Forget the First Amendment, students fight censorship with cash
After principal refuses to print magazine, students raise money to pay their own printer
OREGON - Students at Crescent Valley High School in Corvallis raised almost $850 to publish an uncensored version of their school's literary magazine after a principal objected to the inclusion of a story about sex abuse and a profanity-filled play in the magazine.
The students raised $550 in direct donations and almost $300 from a fund-raising concert to publish an alternative to the school-sponsored magazine, Variations. They printed 305 copies of their magazine, called Not Variations, and are selling them at area bookstores as well as in front of their school for $4.
Brian Collins, layout and production editor for the magazine, said the editors decided to publish the magazine independently because they disagreed with the principal's decision to censor.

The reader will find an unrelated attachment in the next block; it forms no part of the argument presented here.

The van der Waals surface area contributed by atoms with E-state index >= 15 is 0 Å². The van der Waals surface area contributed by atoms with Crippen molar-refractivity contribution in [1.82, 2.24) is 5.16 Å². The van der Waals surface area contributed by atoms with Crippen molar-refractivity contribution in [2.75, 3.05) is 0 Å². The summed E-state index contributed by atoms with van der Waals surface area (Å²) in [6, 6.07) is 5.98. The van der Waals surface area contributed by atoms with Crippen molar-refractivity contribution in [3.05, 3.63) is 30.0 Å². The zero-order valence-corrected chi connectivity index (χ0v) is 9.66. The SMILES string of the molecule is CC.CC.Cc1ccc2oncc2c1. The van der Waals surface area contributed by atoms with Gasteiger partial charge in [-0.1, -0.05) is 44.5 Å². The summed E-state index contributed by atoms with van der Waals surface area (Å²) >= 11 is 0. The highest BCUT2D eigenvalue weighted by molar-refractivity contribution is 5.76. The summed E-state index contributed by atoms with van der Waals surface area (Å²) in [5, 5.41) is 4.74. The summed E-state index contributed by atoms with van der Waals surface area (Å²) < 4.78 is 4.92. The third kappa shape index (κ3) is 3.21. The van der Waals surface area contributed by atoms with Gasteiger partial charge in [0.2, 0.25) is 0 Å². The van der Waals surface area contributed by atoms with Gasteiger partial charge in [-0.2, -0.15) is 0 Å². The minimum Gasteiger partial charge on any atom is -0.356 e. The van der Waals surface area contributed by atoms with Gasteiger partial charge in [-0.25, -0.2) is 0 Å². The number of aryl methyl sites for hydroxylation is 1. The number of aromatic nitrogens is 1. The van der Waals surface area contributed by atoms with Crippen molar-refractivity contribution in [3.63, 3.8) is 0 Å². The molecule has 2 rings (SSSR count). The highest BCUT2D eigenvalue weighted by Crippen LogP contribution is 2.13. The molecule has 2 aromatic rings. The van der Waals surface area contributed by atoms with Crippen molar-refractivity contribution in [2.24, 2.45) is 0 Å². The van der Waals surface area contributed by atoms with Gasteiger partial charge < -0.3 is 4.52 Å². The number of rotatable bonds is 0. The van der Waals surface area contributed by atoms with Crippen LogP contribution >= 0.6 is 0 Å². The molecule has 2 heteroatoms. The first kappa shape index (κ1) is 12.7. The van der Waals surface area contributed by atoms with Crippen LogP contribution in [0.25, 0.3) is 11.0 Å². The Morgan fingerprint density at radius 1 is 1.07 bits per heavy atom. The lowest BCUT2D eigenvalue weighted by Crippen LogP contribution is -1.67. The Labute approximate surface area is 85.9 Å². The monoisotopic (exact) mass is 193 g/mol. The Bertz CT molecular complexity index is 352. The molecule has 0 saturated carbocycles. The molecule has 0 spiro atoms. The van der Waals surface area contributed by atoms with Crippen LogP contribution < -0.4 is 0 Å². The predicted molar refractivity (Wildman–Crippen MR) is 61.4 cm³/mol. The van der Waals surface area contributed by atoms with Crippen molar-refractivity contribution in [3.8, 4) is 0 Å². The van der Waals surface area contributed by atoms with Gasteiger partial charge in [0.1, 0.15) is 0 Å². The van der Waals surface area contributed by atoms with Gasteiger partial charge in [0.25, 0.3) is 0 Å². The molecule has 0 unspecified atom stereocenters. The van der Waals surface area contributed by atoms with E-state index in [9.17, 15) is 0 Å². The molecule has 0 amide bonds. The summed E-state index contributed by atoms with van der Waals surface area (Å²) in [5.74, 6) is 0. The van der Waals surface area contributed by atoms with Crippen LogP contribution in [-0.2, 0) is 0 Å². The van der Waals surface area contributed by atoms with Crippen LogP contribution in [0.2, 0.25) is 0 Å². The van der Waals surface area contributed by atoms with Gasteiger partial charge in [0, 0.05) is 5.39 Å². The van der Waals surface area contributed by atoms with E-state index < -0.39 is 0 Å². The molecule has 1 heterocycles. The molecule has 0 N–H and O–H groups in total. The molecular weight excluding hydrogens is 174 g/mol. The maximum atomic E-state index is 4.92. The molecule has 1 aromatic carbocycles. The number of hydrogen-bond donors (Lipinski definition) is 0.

"We have the moral and professional responsibility to maintain the integrity of the publication by fighting censorship," said Collins. "Variations is intended to present a reflection of the intellectual discourse that occurs at Crescent Valley. Censoring the publication creates a biased reflection of that discourse."
Crescent Valley High School, news, Oregon